‘No First Use’ Nuclear Policy: MIRV Tech Impact


‘No First Use’ Nuclear Policy: MIRV Tech Impact

India has achieved two major milestones in modernising its nuclear weapons arsenal, writes Lt Gen Prakash Menon retd. (Director, Strategic Studies Programme, Takshashila Institution; former military adviser, National Security Council Secretariat).  “First, the entry of MIRV technology in March, followed by the successful user trial of Agni-Prime ballistic missile on 3 April with a range of 1,000-2,000 km. The MIRV, or Multiple Independently Targetable Reentry Vehicle technology, tests have raised concerns about a potential nuclear arms race between India, China, and Pakistan and whether it would amplify similar concerns at the global level involving other nuclear weapon powers."

A report of the  Federation of American Scientists (FAS) has also expressed concern over the proliferation of MIRV capability as a ‘sign of a larger worrisome trend in worldwide nuclear arsenals that is already showing signs of an emerging nuclear arms race with more destabilising MIRVed missiles’.


Impact of No First Use policy

India is immediately concerned with threat from Pakistan and China, more so with the latter. 

Both India and China, writes Menon  “continue to remain the only two powers that have a No First Use (NFU) policy. Even with the rapid increase in warhead numbers through induction of MIRVs on their delivery systems, neither country needs to fear a surprise first strike. China could fear a disarming first strike from the US because of disparity in numbers, but the US need not. With the US attempting to bolster its BMD capability, China would be tempted to increase its BMD penetration capability by MIRVs as also by advanced delivery systems like Hyper Glide Vehicles (HGVs). Similarly, India would do the same with respect to China and Pakistan. But with India and China being NFU powers, relatively speaking, credibility in terms of survivability and retaliation is strengthened and stability is not weakened as the FAS report  predicts.”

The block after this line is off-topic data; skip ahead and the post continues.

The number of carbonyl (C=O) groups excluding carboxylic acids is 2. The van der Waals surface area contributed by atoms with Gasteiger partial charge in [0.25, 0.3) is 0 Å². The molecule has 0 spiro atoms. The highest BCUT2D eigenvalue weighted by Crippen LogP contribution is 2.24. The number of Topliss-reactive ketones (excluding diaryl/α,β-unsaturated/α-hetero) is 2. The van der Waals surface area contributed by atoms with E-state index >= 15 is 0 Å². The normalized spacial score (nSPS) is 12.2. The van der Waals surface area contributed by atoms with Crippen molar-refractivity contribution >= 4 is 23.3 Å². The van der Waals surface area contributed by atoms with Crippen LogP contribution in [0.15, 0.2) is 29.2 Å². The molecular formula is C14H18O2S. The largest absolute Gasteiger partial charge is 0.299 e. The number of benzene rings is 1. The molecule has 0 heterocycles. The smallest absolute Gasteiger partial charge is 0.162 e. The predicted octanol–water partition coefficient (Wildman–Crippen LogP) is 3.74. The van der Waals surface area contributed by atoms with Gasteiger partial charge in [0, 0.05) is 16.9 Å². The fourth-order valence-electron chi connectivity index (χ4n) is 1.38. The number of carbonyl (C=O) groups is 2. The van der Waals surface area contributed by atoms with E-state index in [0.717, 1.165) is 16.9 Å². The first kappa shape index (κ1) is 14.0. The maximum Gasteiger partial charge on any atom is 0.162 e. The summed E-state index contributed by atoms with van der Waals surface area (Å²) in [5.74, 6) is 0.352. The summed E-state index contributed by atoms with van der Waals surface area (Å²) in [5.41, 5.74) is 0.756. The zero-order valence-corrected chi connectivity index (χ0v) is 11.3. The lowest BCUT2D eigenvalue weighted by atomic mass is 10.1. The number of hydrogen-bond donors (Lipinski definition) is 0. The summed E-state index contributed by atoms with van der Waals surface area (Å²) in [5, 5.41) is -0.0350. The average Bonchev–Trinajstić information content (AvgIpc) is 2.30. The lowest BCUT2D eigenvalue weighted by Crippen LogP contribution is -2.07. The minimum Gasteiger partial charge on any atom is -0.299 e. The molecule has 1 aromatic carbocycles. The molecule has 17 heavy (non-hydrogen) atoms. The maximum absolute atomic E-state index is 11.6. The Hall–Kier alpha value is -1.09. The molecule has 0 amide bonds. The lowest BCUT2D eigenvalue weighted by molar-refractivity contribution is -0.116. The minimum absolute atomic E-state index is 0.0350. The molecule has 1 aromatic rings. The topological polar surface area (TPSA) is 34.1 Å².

For an NFU power like India, “MIRVs on the SLBMs would provide the best means of strengthening nuclear deterrence. India’s future SSBNs must therefore be equipped with MIRVed missiles. However, this directional thrust must not result in unnecessarily boosting India’s warhead numbers. There should not be a shift from the doctrinal conception that nuclear weapons are political weapons and therefore the normative military logic of bean counting is inapplicable. Instead, even the possibility of a couple of nuclear weapons impacting the major cities of its potential adversaries is believed to be sufficient for deterrence to prevail.”


India has managed to keep ‘military think’ at a distance

To the military mind, writes Menon “the idea of planning to get hit first and then react is anathema to its enculturation about use of force. If such ‘Military Think’ captures the mind of India’s political decision makers, India would only be pursuing an illusion that is unlikely to pay any dividends.

“Thus far, India’s belief systems on nuclear weapons, as expressed in its nuclear doctrine, have managed to keep ‘military think’ at a distance, unlike in the West. It should remain so even as the political leadership of others succumb to ‘military think’, as is being witnessed in the case of most nuclear powers.”

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